Alex: Dude I was on the email to my editor in seconds after seeing that post. We were both like, WUT? Apparently Geoff Johns was, too. Johns seems like a good egg. But anyway.
I think part of the situation is young creators often don't realise that the more experienced artists are usually total mensches and really approachable. And part of course is the growing squeeze on page rates and young artists willing to draw for comparatively fuckall.
But working with an artist like Ordway? You know how much easier that is for a writer? All the perspective is going to be right. There will be backgrounds. The figure work will be amazing. The visual storytelling will make your words look a bazillion times better than they have any right to.
Rich: And writers willing to work for nothing?
Alex: I'll work for nothing up front if I own it. If a company owns it, it's like directing a commercial… I require generous payment to make up for the amount of rigamarole that is going to happen, and to keep me smiling and saying, "of course I'll change that, again!".
You don't pay me to write the story. You pay me to put up with you.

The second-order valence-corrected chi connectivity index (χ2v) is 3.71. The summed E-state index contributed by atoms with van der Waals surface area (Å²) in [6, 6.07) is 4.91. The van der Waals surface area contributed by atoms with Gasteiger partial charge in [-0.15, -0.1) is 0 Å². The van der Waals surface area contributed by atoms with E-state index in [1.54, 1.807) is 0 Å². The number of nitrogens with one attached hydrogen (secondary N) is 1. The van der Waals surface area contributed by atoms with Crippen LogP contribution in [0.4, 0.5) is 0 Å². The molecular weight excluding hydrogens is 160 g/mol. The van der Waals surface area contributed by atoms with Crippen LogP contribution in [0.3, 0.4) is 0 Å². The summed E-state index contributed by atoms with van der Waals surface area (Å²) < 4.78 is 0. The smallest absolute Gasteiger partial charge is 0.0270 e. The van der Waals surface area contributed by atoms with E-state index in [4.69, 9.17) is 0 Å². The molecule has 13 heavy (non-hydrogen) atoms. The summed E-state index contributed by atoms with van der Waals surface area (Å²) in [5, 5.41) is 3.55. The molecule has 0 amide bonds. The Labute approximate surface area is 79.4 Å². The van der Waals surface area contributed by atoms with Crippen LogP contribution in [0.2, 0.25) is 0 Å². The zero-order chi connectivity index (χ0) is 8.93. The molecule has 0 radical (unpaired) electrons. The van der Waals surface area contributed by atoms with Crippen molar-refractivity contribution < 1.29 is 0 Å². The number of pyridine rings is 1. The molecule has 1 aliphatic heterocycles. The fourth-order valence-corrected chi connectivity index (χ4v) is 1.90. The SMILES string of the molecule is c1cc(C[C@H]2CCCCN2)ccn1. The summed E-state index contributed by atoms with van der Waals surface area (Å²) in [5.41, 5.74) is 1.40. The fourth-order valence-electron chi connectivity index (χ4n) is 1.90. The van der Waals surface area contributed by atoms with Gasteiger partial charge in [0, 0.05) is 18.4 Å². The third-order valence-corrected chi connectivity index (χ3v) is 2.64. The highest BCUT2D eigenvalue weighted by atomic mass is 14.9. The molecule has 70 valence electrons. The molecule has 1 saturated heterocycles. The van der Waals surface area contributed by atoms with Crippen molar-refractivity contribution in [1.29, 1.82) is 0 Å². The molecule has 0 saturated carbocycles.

Rich: So how much do I owe you for this?
Alex: Haha! Always a pleasure. Come for the Thatcher jokes, stay for the puns. Besides, it's actually you in this case who are, as the American slang expression goes, "doing me a solid", though personally I always thought that was something that happened after ingesting too large a proportion of fibre in one's diet.
Rich: So, when are you going to come and get stoned on Brighton's pebble beach again?
Alex: I want to do some sort of signing tour in UK to thank the retailers who pledged for Ashes… finances permitting, hopefully in October. But the finances permitting is a big caveat. Mine are atrocious. It's the thing about doing a ton of creator-owned work but no big company stuff… long wait for the dough, if it ever arrives.
Rich: I'm not feeling guilty. I made my Kickstarter donation…